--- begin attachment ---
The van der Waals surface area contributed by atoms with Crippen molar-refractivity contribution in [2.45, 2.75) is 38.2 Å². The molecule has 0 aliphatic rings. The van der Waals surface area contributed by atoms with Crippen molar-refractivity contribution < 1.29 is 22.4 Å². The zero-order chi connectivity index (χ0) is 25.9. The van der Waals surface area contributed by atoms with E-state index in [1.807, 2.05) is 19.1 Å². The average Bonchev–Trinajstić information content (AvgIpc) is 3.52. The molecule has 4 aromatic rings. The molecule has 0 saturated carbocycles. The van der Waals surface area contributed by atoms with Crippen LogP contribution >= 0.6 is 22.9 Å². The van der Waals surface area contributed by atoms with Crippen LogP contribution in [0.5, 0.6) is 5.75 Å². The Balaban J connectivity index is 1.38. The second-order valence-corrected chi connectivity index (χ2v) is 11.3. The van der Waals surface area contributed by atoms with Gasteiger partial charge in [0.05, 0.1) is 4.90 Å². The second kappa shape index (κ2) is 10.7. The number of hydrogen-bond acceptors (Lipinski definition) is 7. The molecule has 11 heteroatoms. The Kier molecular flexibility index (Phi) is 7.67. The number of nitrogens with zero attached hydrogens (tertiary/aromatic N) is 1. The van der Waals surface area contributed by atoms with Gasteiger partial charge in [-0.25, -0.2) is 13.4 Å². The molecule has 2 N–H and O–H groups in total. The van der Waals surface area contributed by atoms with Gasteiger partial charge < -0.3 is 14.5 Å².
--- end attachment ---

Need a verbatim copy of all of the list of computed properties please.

The van der Waals surface area contributed by atoms with Crippen molar-refractivity contribution in [2.45, 2.75) is 38.2 Å². The molecule has 0 aliphatic rings. The van der Waals surface area contributed by atoms with Crippen molar-refractivity contribution < 1.29 is 22.4 Å². The zero-order chi connectivity index (χ0) is 25.9. The van der Waals surface area contributed by atoms with E-state index in [1.807, 2.05) is 19.1 Å². The average Bonchev–Trinajstić information content (AvgIpc) is 3.52. The molecule has 4 aromatic rings. The molecule has 0 saturated carbocycles. The van der Waals surface area contributed by atoms with Crippen LogP contribution >= 0.6 is 22.9 Å². The van der Waals surface area contributed by atoms with Crippen LogP contribution in [0.5, 0.6) is 5.75 Å². The Balaban J connectivity index is 1.38. The second-order valence-corrected chi connectivity index (χ2v) is 11.3. The van der Waals surface area contributed by atoms with Gasteiger partial charge in [0.05, 0.1) is 4.90 Å². The second kappa shape index (κ2) is 10.7. The number of hydrogen-bond acceptors (Lipinski definition) is 7. The molecule has 11 heteroatoms. The Kier molecular flexibility index (Phi) is 7.67. The number of nitrogens with zero attached hydrogens (tertiary/aromatic N) is 1. The van der Waals surface area contributed by atoms with Gasteiger partial charge in [-0.25, -0.2) is 13.4 Å². The molecule has 2 N–H and O–H groups in total. The van der Waals surface area contributed by atoms with Gasteiger partial charge < -0.3 is 14.5 Å².